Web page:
Cheddar: I think anything that gives individual artists more opportunities, and creates more opportunities for drag queens, is a good thing. But at the same time I think it’d be really great to see stuff that is grown in the UK come to a big light and actually have the same level of interest from people as Drag Race. So I think what would be great is if we have lots of different things happening, because there’s enough room for lots of stuff!
Anna: Coincidentally, we’re also doing a little Channel 4 series, so watch out for that!
Is there anything you can tell us about that?
Cheddar: We can’t confirm a title yet, can we?
Anna: What can we talk about?
Cheddar: So, Channel 4 have commissioned a six-part series going to towns across the UK looking to help people discover their inner divas. We’re going to be travelling around in a lovely big drag bus-
Anna: -a bit like Priscilla or To Wong Foo-
Cheddar: -but mixed with Location, Location, Location.
Anna: Yeah. I’m Kirstie, and you’re Phil.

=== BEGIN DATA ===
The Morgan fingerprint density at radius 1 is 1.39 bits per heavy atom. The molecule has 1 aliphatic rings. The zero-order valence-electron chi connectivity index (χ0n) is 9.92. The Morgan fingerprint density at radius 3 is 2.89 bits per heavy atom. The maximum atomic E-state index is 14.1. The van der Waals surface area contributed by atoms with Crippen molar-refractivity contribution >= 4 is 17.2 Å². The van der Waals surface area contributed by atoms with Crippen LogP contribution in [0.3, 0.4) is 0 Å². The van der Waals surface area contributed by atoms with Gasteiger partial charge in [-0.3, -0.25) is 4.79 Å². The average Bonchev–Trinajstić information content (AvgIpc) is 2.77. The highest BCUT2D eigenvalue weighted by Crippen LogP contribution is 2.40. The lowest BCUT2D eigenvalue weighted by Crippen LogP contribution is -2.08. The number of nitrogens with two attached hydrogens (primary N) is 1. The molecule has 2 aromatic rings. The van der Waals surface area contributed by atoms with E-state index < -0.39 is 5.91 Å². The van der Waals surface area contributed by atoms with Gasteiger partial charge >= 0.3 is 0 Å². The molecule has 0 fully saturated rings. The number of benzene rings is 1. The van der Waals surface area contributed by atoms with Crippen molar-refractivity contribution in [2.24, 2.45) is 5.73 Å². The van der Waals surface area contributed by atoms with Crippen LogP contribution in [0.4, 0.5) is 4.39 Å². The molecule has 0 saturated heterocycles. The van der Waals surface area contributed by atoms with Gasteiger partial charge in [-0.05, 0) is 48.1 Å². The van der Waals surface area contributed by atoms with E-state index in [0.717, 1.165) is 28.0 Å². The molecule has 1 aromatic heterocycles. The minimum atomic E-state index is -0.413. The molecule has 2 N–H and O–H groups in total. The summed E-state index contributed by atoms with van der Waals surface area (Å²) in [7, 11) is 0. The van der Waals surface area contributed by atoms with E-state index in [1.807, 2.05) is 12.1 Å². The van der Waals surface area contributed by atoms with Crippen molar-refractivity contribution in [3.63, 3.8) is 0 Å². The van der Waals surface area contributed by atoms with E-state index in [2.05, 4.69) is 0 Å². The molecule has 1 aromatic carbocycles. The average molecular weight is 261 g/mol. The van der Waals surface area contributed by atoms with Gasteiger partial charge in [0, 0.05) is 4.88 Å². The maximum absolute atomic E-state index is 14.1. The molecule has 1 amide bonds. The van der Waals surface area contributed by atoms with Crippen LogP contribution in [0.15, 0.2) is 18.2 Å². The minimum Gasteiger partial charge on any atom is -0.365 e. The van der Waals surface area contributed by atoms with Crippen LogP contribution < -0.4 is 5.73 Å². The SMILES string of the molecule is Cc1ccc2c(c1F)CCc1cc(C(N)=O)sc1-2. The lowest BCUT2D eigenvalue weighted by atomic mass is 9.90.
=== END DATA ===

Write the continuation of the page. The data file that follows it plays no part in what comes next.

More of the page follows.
Sounds incredible. If there were a UK Drag Race, would you both want to be on it?
Anna: Well, we both applied to be the UK ambassador a few years ago. I didn’t win. But I don’t know. Never say never. Who knows what the future holds.
Cheddar: I think it would depend how they set it up and what’s happening around the same time. Let’s do it, yeah!
What are the struggles facing drag queens in the era of Drag Race?
Cheddar: I think that you can look at it in a way where you see the disparity between the two, where the Drag Race queens are getting the big gigs and everything, but even as a person who did drag before Drag Race became so massive, you have to acknowledge that it has played a part in making all of the scenes more recognised. So you can moan about it as much as you like, but it’s done so much for getting drag queens exposure and making people more interested in drag, and allowing people to discover their local scenes. I think it’s created a fertile ground for all kinds of different artists to grow. You can argue it’s a bad thing if you try and compare the two, but I don’t know whether this situation would even exist and we’d all be doing fabulous events like this without Drag Race. So cheers, Ru!
Anna: I think the only problem I can see is that people put a lot of pressure on themselves when starting drag, for example, to be this perfect RuPaul version of a drag queen. So they see the TV show and they think, ‘I need to be on that level straight away’. So that’s the only problem I do see. But like Cheddar said, it’s opened up so many doors and it’s given us fabulous opportunities, so we can’t really complain.